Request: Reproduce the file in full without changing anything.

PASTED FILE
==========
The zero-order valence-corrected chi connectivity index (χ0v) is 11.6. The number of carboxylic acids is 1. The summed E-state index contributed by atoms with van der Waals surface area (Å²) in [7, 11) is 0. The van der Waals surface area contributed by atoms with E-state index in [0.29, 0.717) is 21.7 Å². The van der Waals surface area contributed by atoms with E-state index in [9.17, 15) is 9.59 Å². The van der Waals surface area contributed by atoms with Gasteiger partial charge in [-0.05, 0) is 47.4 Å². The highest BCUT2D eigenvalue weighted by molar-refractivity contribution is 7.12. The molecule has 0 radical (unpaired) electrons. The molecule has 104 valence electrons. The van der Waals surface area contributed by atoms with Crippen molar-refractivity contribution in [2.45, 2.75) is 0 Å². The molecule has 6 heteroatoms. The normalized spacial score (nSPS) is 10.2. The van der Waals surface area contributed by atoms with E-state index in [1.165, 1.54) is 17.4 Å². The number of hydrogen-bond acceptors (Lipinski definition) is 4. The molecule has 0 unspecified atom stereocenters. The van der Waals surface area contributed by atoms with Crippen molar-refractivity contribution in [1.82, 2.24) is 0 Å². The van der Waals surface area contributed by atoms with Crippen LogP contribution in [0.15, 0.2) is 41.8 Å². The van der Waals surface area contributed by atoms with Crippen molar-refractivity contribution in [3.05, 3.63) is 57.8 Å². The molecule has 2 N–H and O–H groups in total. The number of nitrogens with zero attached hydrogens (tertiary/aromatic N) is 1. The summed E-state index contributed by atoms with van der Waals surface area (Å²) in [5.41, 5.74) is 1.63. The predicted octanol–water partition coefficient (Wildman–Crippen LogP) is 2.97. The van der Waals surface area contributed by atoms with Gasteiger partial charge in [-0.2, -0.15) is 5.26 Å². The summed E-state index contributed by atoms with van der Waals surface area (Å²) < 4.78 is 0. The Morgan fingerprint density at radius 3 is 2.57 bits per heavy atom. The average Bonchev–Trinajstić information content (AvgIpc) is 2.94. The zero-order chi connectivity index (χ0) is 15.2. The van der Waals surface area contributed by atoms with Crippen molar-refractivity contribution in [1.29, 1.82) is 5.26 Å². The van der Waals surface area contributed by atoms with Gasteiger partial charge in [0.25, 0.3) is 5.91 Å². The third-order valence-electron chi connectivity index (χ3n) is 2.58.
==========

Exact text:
The zero-order valence-corrected chi connectivity index (χ0v) is 11.6. The number of carboxylic acids is 1. The summed E-state index contributed by atoms with van der Waals surface area (Å²) in [7, 11) is 0. The van der Waals surface area contributed by atoms with E-state index in [0.29, 0.717) is 21.7 Å². The van der Waals surface area contributed by atoms with E-state index in [9.17, 15) is 9.59 Å². The van der Waals surface area contributed by atoms with Gasteiger partial charge in [-0.05, 0) is 47.4 Å². The highest BCUT2D eigenvalue weighted by molar-refractivity contribution is 7.12. The molecule has 0 radical (unpaired) electrons. The molecule has 104 valence electrons. The van der Waals surface area contributed by atoms with Crippen molar-refractivity contribution in [2.45, 2.75) is 0 Å². The molecule has 6 heteroatoms. The normalized spacial score (nSPS) is 10.2. The van der Waals surface area contributed by atoms with E-state index in [1.165, 1.54) is 17.4 Å². The number of hydrogen-bond acceptors (Lipinski definition) is 4. The molecule has 0 unspecified atom stereocenters. The van der Waals surface area contributed by atoms with Crippen molar-refractivity contribution in [1.82, 2.24) is 0 Å². The van der Waals surface area contributed by atoms with Crippen LogP contribution in [0.15, 0.2) is 41.8 Å². The van der Waals surface area contributed by atoms with Crippen molar-refractivity contribution in [3.05, 3.63) is 57.8 Å². The molecule has 2 N–H and O–H groups in total. The number of nitrogens with zero attached hydrogens (tertiary/aromatic N) is 1. The summed E-state index contributed by atoms with van der Waals surface area (Å²) in [5.41, 5.74) is 1.63. The predicted octanol–water partition coefficient (Wildman–Crippen LogP) is 2.97. The van der Waals surface area contributed by atoms with Gasteiger partial charge in [-0.2, -0.15) is 5.26 Å². The summed E-state index contributed by atoms with van der Waals surface area (Å²) < 4.78 is 0. The Morgan fingerprint density at radius 3 is 2.57 bits per heavy atom. The average Bonchev–Trinajstić information content (AvgIpc) is 2.94. The zero-order chi connectivity index (χ0) is 15.2. The van der Waals surface area contributed by atoms with Crippen molar-refractivity contribution in [1.29, 1.82) is 5.26 Å². The van der Waals surface area contributed by atoms with Gasteiger partial charge in [0.25, 0.3) is 5.91 Å². The third-order valence-electron chi connectivity index (χ3n) is 2.58.